On August 16, 2019, Hole dropped out of the class action lawsuit against Universal after their masters had been verified to be unaffected by the fire. The masters of Steve Earle, Tom Petty, and Tupac Shakur were also found to be fine at that time. As the investigation continued, the only masters confirmed to have been destroyed in the fire that were part of the class action lawsuit were those belonging to Soundgardern’s album Badmotorfinger—something the band had already been notified about in 2015.

On March 13th, 2020, it was announced that Soundgarden had dropped out of the class action lawsuit against Universal as well, along with the estate of Tupac Shakur. Then on Tuesday, March 24th, Steve Earle also dropped out of the lawsuit. As for now, the only plaintiff left in the lawsuit is the estate of Tom Petty, which is currently in its own internal dispute. The sole reasoning behind the lawsuit was the reporting of The New York Times, not evidence that the masters had been lost. Now that the reporting has been found to be either incorrect or embellished, there are no grounds for a lawsuit.

Meanwhile as the inventories of the Universal fire continue to come in, the bleak and devastating picture painted by The New York Times continues to become more rosy. Universal’s current archivist, Pay Kraus, said in an internal memo released in March that Jody Rosen’s reporting had been flawed because it was based off of incomplete records—some of which were destroyed in the fire—as well as accounts based off of memory that were used in the fire insurance claims that ultimately turned out to be inaccurate. If Universal was misleading in any way, it may have been in these insurance claims, hoping to receive more compensation than they deserved.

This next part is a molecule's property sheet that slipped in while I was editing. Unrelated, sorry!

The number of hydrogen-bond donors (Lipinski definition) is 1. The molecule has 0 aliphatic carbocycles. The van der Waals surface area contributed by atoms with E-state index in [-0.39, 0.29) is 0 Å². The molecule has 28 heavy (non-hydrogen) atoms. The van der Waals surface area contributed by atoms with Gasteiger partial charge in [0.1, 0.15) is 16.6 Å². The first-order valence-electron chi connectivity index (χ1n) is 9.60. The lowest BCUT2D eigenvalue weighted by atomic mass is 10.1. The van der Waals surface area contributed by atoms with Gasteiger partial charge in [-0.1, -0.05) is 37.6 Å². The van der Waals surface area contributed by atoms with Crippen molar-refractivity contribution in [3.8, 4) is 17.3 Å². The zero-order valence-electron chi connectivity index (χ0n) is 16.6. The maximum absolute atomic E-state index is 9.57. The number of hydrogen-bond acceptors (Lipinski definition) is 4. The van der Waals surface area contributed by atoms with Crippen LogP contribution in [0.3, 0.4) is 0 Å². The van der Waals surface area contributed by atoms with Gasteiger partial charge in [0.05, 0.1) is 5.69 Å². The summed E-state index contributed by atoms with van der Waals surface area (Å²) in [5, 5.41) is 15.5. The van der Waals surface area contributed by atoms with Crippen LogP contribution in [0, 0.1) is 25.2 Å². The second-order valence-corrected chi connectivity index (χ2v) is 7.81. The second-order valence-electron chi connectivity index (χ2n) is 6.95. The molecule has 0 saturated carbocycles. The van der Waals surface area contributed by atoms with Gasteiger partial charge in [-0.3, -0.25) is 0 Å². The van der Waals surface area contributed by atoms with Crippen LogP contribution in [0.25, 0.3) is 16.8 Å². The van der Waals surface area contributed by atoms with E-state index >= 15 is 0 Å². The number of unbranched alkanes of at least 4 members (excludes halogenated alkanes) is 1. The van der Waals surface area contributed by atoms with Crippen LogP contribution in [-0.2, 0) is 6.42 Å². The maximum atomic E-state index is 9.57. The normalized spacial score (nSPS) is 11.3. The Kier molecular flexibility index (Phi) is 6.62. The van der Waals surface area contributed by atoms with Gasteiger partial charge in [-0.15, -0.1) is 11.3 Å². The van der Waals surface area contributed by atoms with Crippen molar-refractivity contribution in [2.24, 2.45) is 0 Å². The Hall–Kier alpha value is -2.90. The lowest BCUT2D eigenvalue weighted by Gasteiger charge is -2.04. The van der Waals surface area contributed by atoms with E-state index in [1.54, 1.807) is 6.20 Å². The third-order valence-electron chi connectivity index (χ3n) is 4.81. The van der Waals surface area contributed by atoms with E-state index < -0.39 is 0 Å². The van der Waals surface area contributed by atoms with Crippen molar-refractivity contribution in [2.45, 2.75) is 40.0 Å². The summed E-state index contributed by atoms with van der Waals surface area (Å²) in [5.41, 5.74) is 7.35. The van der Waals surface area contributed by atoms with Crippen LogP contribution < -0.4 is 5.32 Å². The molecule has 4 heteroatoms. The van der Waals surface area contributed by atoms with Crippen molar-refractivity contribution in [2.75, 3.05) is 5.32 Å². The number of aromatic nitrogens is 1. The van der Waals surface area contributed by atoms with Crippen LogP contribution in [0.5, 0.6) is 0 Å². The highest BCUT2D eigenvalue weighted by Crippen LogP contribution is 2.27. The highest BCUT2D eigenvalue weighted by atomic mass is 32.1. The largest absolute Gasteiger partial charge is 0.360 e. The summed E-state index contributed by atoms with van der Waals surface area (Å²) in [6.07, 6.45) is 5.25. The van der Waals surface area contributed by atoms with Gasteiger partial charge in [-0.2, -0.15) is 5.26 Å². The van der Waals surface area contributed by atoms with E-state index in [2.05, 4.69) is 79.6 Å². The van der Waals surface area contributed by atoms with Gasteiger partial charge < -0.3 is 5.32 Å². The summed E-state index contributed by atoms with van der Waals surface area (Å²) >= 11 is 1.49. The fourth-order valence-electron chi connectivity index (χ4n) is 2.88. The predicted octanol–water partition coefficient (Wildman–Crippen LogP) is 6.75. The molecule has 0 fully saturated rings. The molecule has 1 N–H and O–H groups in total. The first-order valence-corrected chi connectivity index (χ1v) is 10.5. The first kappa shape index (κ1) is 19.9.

“The Times published a list of 830 artist names and stated or implied that those artists lost original recordings in the fire,” archivist Pay Kraus said in the memo. “Of the 392 inquiries that we’ve received so far, my team and I have reviewed more than 150,000 assets and responded to 209 of those artists. So far, less than 0.1 percent of those assets might have been original recordings affected by the fire.”

Undoubtedly, important music masters were likely lost in the 2008 Universal fire, and if the company was not forthright with that information to artists, it’s a very troubling pattern of behavior, and it’s not that The New York Times or anyone else should have not reported on it. But whether the amount of assets affected ends up being 0.1 percent or something greater, it’s very likely to fall well below the breathless, and at this point, reckless reporting from The New York Times that captured the zeitgeist of the music world and became one of the biggest stories of the year, angering millions of fans, and inspiring dozens of articles and think pieces that are unlikely to be counterbalanced or corrected now that we have a clearer picture, and the investigation and inventory taking by Universal continues. Now the most troubling part of this story appears to be the reporting on it, not the loss of assets.

But beyond criticizing The New York Times, the continued revelations that the musical losses in the 2008 Universal fire were not as severe as originally reported should be a great relief to the music world. These important assets should be protected, archived, duplicated redundantly, and well cared for with complete records so that if a similar incident happens again, misunderstanding of the losses does not prevail, and no injury is experienced by the artists who put their heart and soul into this music.